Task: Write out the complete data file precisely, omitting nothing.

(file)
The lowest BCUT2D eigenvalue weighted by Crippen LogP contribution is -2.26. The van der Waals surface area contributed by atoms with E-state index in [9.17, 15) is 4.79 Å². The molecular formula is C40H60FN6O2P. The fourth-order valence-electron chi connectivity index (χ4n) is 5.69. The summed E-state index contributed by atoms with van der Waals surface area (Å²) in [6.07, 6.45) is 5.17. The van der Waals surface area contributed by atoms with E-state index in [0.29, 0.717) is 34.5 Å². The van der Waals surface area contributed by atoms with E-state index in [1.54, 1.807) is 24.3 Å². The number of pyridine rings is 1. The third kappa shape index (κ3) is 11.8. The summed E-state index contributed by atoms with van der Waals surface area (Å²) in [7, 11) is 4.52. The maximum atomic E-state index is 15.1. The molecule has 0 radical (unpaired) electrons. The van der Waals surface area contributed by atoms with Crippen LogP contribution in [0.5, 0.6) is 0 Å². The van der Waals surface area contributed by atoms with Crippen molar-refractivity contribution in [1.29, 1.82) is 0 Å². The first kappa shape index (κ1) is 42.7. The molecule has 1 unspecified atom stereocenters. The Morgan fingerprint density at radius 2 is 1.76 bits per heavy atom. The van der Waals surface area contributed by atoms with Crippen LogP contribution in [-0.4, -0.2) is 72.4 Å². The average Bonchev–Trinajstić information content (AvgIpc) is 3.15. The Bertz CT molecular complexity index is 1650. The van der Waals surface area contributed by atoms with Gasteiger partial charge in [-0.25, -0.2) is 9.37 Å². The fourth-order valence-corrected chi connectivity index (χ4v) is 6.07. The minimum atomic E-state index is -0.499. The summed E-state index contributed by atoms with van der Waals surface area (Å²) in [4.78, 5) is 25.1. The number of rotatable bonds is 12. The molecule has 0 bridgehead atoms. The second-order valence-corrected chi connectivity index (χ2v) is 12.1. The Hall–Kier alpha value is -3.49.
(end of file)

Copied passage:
The lowest BCUT2D eigenvalue weighted by Crippen LogP contribution is -2.26. The van der Waals surface area contributed by atoms with E-state index in [9.17, 15) is 4.79 Å². The molecular formula is C40H60FN6O2P. The fourth-order valence-electron chi connectivity index (χ4n) is 5.69. The summed E-state index contributed by atoms with van der Waals surface area (Å²) in [6.07, 6.45) is 5.17. The van der Waals surface area contributed by atoms with E-state index in [0.29, 0.717) is 34.5 Å². The van der Waals surface area contributed by atoms with E-state index in [1.54, 1.807) is 24.3 Å². The number of pyridine rings is 1. The third kappa shape index (κ3) is 11.8. The summed E-state index contributed by atoms with van der Waals surface area (Å²) in [7, 11) is 4.52. The maximum atomic E-state index is 15.1. The molecule has 0 radical (unpaired) electrons. The van der Waals surface area contributed by atoms with Crippen LogP contribution in [0.5, 0.6) is 0 Å². The van der Waals surface area contributed by atoms with Crippen molar-refractivity contribution in [1.29, 1.82) is 0 Å². The first kappa shape index (κ1) is 42.7. The molecule has 1 unspecified atom stereocenters. The Morgan fingerprint density at radius 2 is 1.76 bits per heavy atom. The van der Waals surface area contributed by atoms with Crippen LogP contribution in [-0.4, -0.2) is 72.4 Å². The average Bonchev–Trinajstić information content (AvgIpc) is 3.15. The Bertz CT molecular complexity index is 1650. The van der Waals surface area contributed by atoms with Gasteiger partial charge in [-0.25, -0.2) is 9.37 Å². The fourth-order valence-corrected chi connectivity index (χ4v) is 6.07. The minimum atomic E-state index is -0.499. The summed E-state index contributed by atoms with van der Waals surface area (Å²) in [4.78, 5) is 25.1. The number of rotatable bonds is 12. The molecule has 0 bridgehead atoms. The second-order valence-corrected chi connectivity index (χ2v) is 12.1. The Hall–Kier alpha value is -3.49.